I once had a cat who liked movies. His name was Otto—he passed away in 2014 at 15 years old. His favorite movie was The Matrix because there’s lots of action and explosions. All the action on the screen could hold his attention. But if we were watching Masterpiece Theatre or something like that, he’d wander off and entertain himself for a while. Too boring for cats.
Traders are a bit like my cat Otto. They are adrenaline junkies. They don’t care if the market is going up or down—they just want it to be moving. Well, the S&P 500 is roughly in the same place that it was three weeks ago. The stock market is hardly moving at all.
What’s interesting is that it’s not like there is nothing going on. We have bank failures, the debt ceiling, and increasing tensions with China. But the market doesn’t seem to care. Unchanged, day after day after day.
This isn’t without precedent. There have been plenty of times in history in which the market wasn’t moving much, like in 2017. At least during those periods, there was something to complain about. Today, there is nothing to complain about. But these days, people are still incredibly bearish, with most stocks above the 200-day moving average. Either investors are right, or the market is right. Guess which way the market is going to resolve?
This is the boringest excitingest market in history. Never has there been more of a divergence between excitement in the real world and dullness in the stock market. It’s not as though all financial markets are boring—the bond market is pretty exciting these days, especially in T-bills, with the threat of a debt default in the coming weeks. But stocks? About as exciting as picking out tube socks.
Cats Have Taken Over My Newsletter
My newsletter, The Daily Dirtnap, is typically about three pages a day. Earlier this week, I cut it back to two. There is nothing to write about!
I have already been over the debt ceiling and bank failures dozens of times, there isn’t much in the way of sector dispersion that I haven’t already written about, and I find myself writing the same stuff over and over again.
So, I am cutting back the content. I have been filling in with stuff about my book and cat pictures, but people are getting sick of the cat pictures. This is the first time in my newsletter career that I have ever had to do this. It brings me no pleasure. My guess is that the solution will become obvious at some point soon, and then I’ll be back to three pages a day.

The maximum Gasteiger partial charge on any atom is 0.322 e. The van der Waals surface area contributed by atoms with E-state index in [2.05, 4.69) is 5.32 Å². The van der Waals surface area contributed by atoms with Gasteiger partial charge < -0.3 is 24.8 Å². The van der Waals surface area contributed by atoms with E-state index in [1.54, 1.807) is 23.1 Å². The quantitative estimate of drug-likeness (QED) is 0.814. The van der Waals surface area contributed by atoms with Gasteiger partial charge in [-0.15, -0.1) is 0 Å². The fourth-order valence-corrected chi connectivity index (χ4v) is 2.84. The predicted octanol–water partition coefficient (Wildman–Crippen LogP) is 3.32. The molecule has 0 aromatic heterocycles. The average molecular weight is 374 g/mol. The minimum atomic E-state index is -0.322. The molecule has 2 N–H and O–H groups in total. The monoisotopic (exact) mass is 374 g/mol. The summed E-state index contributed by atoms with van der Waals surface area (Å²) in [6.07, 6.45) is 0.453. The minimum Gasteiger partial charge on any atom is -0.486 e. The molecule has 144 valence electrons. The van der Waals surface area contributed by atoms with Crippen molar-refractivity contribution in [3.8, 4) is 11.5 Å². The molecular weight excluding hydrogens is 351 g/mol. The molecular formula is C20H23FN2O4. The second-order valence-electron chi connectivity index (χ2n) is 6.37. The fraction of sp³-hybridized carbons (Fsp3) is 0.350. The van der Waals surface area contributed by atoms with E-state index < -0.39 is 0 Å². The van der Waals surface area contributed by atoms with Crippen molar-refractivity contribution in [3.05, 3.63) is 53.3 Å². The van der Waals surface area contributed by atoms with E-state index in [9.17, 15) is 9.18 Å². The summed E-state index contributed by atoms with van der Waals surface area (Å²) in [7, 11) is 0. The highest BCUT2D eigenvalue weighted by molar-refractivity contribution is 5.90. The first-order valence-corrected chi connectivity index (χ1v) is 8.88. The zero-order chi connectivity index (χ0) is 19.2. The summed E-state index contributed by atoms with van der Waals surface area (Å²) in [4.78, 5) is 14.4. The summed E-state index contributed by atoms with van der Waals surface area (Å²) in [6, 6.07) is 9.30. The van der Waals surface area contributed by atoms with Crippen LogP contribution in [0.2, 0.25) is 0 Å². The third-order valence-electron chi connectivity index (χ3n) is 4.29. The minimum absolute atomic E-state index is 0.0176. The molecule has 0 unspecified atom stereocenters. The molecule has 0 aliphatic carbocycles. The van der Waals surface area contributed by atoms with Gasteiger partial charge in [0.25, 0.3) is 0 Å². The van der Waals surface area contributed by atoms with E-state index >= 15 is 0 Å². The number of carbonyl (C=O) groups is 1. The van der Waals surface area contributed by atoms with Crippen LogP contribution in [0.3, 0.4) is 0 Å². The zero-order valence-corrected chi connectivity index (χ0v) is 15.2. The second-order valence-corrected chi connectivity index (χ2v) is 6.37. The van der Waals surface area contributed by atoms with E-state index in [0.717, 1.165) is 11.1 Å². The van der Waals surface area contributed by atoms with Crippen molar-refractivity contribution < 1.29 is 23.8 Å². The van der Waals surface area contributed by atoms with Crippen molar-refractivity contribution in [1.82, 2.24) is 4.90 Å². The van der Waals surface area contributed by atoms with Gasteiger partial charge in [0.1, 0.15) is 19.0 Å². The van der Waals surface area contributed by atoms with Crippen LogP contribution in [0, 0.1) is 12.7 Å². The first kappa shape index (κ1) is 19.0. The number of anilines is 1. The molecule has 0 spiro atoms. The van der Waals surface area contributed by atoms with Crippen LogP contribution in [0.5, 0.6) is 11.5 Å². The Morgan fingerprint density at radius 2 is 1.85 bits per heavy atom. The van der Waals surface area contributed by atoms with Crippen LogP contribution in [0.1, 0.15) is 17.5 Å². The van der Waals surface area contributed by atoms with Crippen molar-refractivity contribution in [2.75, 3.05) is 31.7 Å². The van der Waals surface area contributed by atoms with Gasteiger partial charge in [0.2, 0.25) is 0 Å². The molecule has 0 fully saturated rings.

The longer this goes on, the more convinced I am that stocks are going to resolve higher. It’s not as if the stock market doesn’t know about the debt ceiling deadline; it’s on the calendar, and it’s not that far away. I don’t know whether it will get resolved on time (I tend to think that it won’t), but when it does, you’re probably going to have a multi-standard deviation move higher.
There is a huge amount of cash waiting to be put to work. I have been getting emails from inexperienced investors telling me they have cash to put to work but are waiting until after the debt ceiling is resolved. Multiply that by millions of people, and you understand the scale of what the market might do in June.
How to Handle Boredom
Experienced traders know that the market is 90% boredom and 10% sheer terror. When I was a trader at Lehman Brothers, there was a lot of boredom. Sure, I had plenty to do, but there were also long stretches of time when I could do things like play fantasy baseball with the back-office guys.
Pro tip: Never play fantasy baseball with the back-office guys. They have even more free time than you do, and they will dominate you.
I’d usually spend that free time on enrichment. I would read books on trading. Or I would (no joke) take an afternoon and look at every single chart in the S&P 500. I’d look at charts of all currencies and bond markets throughout the world. Periods of boredom are opportunities for people with a natural curiosity about the markets.
Today, I am taking a lot of personal time. I am writing this 10th Man from my couch after coming home from work at 2 pm. I am enjoying the occasional cigar on my back porch, overlooking the pool. I am catching up on phone calls. And I have been shamelessly plugging my book.
This too shall pass. If things are boring now, you may as well enjoy it. At some point in the future, things will be exciting, and it probably won’t be the kind of excitement you like. But periods of boredom can last a long time. Pretty much all of 2005 and 2006 were a snoozefest. And you know what happened after that.
One Last Time
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